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Higher Learning. A publication from Medium for the interested man.

Blackness

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Covid-19 made me go to war with my former idol

A photo of the author, Marcus Dowling, next to an archival photo of Elvis Presley
A photo of the author, Marcus Dowling, next to an archival photo of Elvis Presley
Photo illustration, sources: Marcus Dowling; Michael Ochs Archives/Stringer/Getty Images

Let’s face it: Every Black person has at least one White icon they idolize.

Elvis Aron Presley doesn’t mean shit to most of my Black friends, but he does to me. Instead of falling in love with White rock and “blue-eyed soul” icons like so many of them did, I was excited by the reckless behavior of country music’s White male stars. Elvis’ sound and style perfectly blended equal parts Marlboro Man, Glen Campbell’s Rhinestone Cowboy persona, pop-rock idol, and soul superstar.

When I was a child, my mother told me Elvis was “much less of a redneck asshole than…


My Blackness put me in a position to been seen as inhuman — and my Americanness forced me to accept it

A Black man running his hand through his hair.
A Black man running his hand through his hair.
Photo: Eric Raptosh Photography/Getty Images

I last got my hair cut in March 2018, one and a half years before I first began my four-month stay in Vietnam. My hair is coarse and nappy. It’s untamed and sprawls out everywhere, but I like it that way because it lets me accept my Blackness in its natural state.

Every time I ventured out in the Southeast Asian country, my hair gave me an unwarranted celebrity status. I was in Vietnam on a scholarship to study abroad. Although unconventional compared to the traditional European study abroad experience, I knew it was where I wanted to study because…


It’s not my job to make White people feel less guilty about racism

Photo: Samad Malik Photography

Last week I wrote about my experience running while Black, in response to the murder of Ahmaud Arbery, a Georgia man murdered by two White men while out on a run. My story detailed what amounted to a drive-by stop and frisk: NYPD officers suspecting that I might be bothering White women on a group run in the park when in reality, I was coaching my runners’ group.

My account is just one of many. Harassment from law enforcement and overzealous White people continues. …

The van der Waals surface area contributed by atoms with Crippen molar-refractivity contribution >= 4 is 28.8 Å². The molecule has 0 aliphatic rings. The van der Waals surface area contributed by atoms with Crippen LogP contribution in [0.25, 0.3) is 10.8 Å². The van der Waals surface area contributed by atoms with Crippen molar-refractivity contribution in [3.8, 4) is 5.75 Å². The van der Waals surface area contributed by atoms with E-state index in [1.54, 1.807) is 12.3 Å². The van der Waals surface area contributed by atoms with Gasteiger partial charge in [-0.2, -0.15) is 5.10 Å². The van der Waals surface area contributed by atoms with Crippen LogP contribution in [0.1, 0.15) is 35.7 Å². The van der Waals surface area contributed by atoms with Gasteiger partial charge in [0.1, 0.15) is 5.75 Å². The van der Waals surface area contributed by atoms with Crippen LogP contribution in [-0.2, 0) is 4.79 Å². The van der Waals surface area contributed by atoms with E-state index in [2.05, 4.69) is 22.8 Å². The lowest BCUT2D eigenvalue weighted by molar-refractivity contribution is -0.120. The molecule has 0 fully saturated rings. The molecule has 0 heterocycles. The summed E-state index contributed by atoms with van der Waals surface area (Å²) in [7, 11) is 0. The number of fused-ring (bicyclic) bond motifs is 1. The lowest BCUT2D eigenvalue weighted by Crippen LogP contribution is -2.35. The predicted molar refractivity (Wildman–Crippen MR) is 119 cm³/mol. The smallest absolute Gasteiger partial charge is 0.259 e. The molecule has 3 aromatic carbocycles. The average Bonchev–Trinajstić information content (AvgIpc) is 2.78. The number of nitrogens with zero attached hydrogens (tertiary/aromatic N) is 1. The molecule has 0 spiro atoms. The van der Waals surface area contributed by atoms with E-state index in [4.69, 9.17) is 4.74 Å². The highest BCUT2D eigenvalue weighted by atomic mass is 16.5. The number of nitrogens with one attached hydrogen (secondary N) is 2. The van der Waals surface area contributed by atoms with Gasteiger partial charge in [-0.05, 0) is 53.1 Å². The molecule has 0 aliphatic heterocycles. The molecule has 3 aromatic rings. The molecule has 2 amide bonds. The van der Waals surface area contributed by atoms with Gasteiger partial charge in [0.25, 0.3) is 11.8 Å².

You can question my Blackness, but I know where I come from

Photo: courtesy of the author

I wear a “Black excellence” wristband most days, and if I got a dollar every time someone asked me one grating question, I wouldn’t need to work two jobs right now: “But are you Black?”

It’s frustrating mainly because there’s no one way to look or be Black. Honestly, even if I were as White as cucumber and mayo sandwiches on Wonder Bread — with no seasoning in sight — am I not allowed to support Black excellence? Why is it so confusing that someone you don’t “read as Black” would want to wear their support for Black people openly?


I stopped using the word in my twenties — but long before then, I realized its power

A close-up portrait photo of an older, mature man with tears in his eyes, covering his mouth.
A close-up portrait photo of an older, mature man with tears in his eyes, covering his mouth.
Photo: David Waldorf/Photodisc/Getty Images

To call the word “nigga” complex is an understatement. Even calling “complex” an understatement is an understatement.

Black people have a thorny, painful, multifaceted relationship with the word. To assume its usage is cut and dried — even among us — is absurd. Some consider it a way to defang a once-derogatory word. Others see its continued use as a form of self-hate and abuse. Some are fine with people using “nigga” as a universal term, while others are absolutely not fine with any group other than Blacks using it.

But the question of whether we should still use the…


Mannerisms and speech mean nothing. ‘Reacting white’ is the issue.

Photo: iStockphoto/Getty Images/Standard License/Milkos

When I was a kid, I couldn’t outrun the accusations that I “acted white.” My denials didn’t deter my relatives and classmates, and neither did anything I said about rubber and glue. Meanwhile, my parents tried to tell me everything about me was okay and not to worry about what anyone said.

But my school-aged peers and some of my relatives had harsher words for me. Uncle Tom. Oreo. Carlton Banks. Thankfully, Black-ish and Uncle Ruckus weren’t around back then; otherwise, I’m sure they would’ve been on the list of ways to pick on the Sam that I am. …

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